Unplanned Obsolescence – Digital Lifespan

Recently, the xkcd comic (https://xkcd.com/1909/) mentioned digital lifespan with a pithy comment about digital resources disappearing quickly. This is quite prevalent in the project to restore NASA records from Apollo missions, such as LOIRP. NASA participated in unplanned obsolescence as well as misunderstanding the value of its data. It picked data formats that were not common and overwrote tapes and data with newer data from newer projects. The digital lifespan of the data was far lower than anyone had expected.

I used to have an archive of programs on 5.25 inch floppies, then 3.5 inch floppies. Often, I would find the data on them corrupt or missing, even though I took extreme care. I also have two mag tapes I have not been able to read in decades. Even finding the equipment to read them would be difficult to do. How much other digital media exists that we no longer have the equipment to read? Many tape devices fall into this category, but so do other removable media. The xkcd comic hit the nail on the head: without upkeep, reading our older digital media will just not be possible. So, is the data lost? Well, if we capture it in time, no, but often we overlook getting spare systems or neglect to copy it to other media. Then, it is a struggle.

Is the cloud the solution to this problem? Perhaps, but the more important thing is noticing that keeping data available often requires migrating that data between disparate systems, such as from tape to disk and then to the cloud. Then, once data is in the cloud, will the tools that can read the data still exist in a few years? Don’t we need to bundle those tools with the data? For some data protection formats, this is a requirement. This is also the basis for Digital Vellum.

Digital Vellum, in short, is bundling data with the application for reading the data, and then keeping that application updated with patches and everything that is needed for it to continue to be able to read the data. The ideal way to make this work is to store our data in containers—executable containers that look surprisingly like tools from VMware (ThinApp), Microsoft (App-V), and perhaps even Docker. A tool plus data stored within the cloud and then elsewhere would make for a way to recover data quickly, with no need to reverse engineer as was required by the LOIRP project.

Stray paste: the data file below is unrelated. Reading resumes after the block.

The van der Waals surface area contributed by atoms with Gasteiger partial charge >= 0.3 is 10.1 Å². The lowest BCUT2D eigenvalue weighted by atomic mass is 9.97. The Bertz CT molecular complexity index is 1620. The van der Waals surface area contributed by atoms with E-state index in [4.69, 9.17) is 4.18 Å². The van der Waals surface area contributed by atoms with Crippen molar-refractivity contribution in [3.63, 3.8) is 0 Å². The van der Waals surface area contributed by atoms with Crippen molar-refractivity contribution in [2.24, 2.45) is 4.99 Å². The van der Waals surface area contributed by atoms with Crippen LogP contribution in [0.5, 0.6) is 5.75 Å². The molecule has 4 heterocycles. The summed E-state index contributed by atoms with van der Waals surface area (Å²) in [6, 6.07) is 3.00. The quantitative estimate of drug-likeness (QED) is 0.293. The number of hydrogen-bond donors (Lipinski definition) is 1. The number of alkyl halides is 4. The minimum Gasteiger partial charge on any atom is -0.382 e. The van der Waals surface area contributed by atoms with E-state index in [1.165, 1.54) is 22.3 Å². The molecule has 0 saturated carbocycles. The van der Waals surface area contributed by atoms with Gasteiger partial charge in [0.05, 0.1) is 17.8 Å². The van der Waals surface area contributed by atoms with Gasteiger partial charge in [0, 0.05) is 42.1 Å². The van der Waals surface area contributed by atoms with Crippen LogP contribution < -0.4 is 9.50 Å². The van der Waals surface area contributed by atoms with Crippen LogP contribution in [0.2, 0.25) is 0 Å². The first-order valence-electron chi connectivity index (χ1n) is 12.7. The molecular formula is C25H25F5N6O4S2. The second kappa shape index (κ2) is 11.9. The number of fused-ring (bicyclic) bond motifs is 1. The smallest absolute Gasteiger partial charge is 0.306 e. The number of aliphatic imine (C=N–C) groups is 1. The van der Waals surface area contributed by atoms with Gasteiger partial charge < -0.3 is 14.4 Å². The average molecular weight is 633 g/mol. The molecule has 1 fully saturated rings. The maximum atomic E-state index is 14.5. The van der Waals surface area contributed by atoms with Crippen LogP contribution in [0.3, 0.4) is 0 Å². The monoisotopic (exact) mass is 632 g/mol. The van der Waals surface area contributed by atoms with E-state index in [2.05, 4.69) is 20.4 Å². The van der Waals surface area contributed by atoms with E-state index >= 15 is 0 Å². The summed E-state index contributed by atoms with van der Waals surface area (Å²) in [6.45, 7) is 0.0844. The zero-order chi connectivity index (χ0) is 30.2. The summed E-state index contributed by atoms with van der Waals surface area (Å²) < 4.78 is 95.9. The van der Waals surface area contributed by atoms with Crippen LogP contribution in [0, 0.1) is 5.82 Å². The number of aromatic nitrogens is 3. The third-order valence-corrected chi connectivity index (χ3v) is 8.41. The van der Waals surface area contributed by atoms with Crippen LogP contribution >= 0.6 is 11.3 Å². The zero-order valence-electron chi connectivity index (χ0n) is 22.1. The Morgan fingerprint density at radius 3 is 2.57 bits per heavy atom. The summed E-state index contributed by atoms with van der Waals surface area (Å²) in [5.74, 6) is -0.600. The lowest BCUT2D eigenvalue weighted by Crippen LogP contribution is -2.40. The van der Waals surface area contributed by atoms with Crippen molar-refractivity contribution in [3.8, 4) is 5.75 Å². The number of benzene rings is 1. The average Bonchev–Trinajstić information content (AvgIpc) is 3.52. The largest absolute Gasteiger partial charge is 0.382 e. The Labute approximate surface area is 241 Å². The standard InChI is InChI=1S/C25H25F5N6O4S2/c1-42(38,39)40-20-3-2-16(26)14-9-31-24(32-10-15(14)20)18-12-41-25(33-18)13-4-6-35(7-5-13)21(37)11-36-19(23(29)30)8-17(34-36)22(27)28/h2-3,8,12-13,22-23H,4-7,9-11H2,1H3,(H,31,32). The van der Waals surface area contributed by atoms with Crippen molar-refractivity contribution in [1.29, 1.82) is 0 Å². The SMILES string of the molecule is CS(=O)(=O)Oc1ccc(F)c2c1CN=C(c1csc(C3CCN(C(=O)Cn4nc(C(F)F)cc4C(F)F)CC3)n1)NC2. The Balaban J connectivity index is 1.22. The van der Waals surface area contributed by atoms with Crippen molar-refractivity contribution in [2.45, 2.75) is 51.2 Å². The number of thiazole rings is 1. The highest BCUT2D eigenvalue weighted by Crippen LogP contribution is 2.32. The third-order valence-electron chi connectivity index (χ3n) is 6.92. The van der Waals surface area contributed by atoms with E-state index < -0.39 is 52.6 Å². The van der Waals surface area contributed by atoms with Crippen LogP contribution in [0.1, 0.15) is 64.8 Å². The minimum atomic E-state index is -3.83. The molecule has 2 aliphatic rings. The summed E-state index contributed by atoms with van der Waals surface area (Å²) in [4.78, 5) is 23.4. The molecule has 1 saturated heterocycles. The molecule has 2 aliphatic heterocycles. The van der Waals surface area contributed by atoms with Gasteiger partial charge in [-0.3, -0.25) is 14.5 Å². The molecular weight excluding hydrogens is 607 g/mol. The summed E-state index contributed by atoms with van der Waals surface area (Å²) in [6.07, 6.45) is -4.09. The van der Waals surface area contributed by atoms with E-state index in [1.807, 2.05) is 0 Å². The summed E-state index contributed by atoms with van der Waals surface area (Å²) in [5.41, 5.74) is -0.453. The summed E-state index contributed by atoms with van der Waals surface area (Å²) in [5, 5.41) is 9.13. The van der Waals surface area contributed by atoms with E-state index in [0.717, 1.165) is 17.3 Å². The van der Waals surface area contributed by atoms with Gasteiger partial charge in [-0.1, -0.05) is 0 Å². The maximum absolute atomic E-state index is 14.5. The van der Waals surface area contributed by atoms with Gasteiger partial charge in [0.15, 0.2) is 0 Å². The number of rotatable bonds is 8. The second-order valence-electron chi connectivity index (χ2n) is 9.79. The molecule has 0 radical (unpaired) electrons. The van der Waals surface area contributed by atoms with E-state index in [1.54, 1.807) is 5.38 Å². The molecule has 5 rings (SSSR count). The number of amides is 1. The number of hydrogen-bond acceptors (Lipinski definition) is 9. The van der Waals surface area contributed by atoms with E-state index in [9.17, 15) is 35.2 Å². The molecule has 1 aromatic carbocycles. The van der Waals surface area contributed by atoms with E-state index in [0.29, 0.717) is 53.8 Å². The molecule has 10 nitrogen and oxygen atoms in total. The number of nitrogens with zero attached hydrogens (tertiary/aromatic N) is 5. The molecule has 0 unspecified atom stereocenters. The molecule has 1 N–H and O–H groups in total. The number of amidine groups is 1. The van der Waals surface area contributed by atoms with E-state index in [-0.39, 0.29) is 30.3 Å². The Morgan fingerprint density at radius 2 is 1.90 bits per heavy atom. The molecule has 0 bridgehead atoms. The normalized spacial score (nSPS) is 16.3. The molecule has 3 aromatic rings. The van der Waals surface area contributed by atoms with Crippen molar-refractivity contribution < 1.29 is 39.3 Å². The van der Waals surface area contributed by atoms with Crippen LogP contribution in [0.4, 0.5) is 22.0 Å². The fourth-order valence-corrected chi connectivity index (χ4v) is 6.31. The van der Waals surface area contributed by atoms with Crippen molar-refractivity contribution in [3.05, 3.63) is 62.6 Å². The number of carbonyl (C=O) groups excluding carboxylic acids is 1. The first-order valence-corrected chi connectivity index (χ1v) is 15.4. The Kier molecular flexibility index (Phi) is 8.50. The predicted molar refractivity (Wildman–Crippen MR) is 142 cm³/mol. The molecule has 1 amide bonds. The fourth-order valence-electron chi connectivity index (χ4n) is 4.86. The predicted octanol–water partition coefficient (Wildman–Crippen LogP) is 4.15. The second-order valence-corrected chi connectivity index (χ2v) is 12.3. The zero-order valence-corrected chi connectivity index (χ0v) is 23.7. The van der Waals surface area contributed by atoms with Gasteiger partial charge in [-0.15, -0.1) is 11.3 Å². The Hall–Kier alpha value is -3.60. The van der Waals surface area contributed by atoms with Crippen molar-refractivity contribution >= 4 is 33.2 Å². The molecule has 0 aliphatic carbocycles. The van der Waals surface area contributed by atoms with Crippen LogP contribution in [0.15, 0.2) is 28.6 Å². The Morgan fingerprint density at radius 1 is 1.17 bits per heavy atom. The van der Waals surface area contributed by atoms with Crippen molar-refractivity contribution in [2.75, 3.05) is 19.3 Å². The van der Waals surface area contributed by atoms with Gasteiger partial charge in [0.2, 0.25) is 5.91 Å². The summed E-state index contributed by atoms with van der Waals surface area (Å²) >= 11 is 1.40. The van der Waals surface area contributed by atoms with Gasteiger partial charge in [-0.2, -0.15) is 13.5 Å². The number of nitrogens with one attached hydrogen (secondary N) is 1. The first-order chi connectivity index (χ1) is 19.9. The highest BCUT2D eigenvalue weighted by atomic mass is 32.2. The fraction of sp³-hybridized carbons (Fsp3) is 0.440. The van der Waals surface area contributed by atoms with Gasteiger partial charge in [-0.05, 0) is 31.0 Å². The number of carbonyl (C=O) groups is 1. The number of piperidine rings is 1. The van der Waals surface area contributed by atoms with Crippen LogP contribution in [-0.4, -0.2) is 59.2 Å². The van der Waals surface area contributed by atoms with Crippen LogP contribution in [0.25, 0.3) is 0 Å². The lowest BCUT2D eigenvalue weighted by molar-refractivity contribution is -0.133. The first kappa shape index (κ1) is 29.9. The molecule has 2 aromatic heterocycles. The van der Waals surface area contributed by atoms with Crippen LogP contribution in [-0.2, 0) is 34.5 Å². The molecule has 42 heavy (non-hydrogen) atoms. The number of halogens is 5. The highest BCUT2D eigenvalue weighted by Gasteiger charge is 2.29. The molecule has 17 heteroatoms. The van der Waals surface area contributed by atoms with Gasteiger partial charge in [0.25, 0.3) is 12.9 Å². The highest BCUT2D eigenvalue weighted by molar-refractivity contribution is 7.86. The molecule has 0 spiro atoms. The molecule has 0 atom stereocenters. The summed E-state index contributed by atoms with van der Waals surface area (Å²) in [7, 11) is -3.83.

How does this impact us today? As we think through the process of continuous integration and continuous delivery, we should also consider continuous data protection: the use of the same process we use to create our applications to also create data protection bundles. As we roll out more and more functionality, the tools to read and manipulate our data also change, so creating Digital Vellum containers at the same time as a form of data protection saves quite a bit of struggle during disaster recovery.

This would transform the data protection industry, as no longer would we care about the operating system, but solely about the data. We may even put an identity access manager around our data to prevent those who should not view the data from viewing it. We need to concentrate on our data, as it is ending up in myriad locations that are outside our control. As we deploy, that is the time to capture things. Sort of a branch off the normal CI/CD process.

Digital lifespan is a major concern for any data you wish to keep for long periods of time, such as your own lifetime. It ties directly into your digital life and potentially all the legal issues around said digital life. Digital Vellum tied to continuous delivery would provide availability of your data over a longer time frame. Our data protection tools should recognize the data and wrap the data in Digital Vellum to preserve it, thereby defeating unplanned obsolescence.

We seem to be far away from that goal, but software-defined storage solutions are tackling some of the same problems. Data transformation is crucial, and this type of data transformation would save many people and companies major issues. Just make sure your Digital Vellum copies are not stored in the same place where the data originally lives. It is a perfect job for multicloud scenarios.

What are your data protection goals? Would Digital Vellum save your personal data and your business data?

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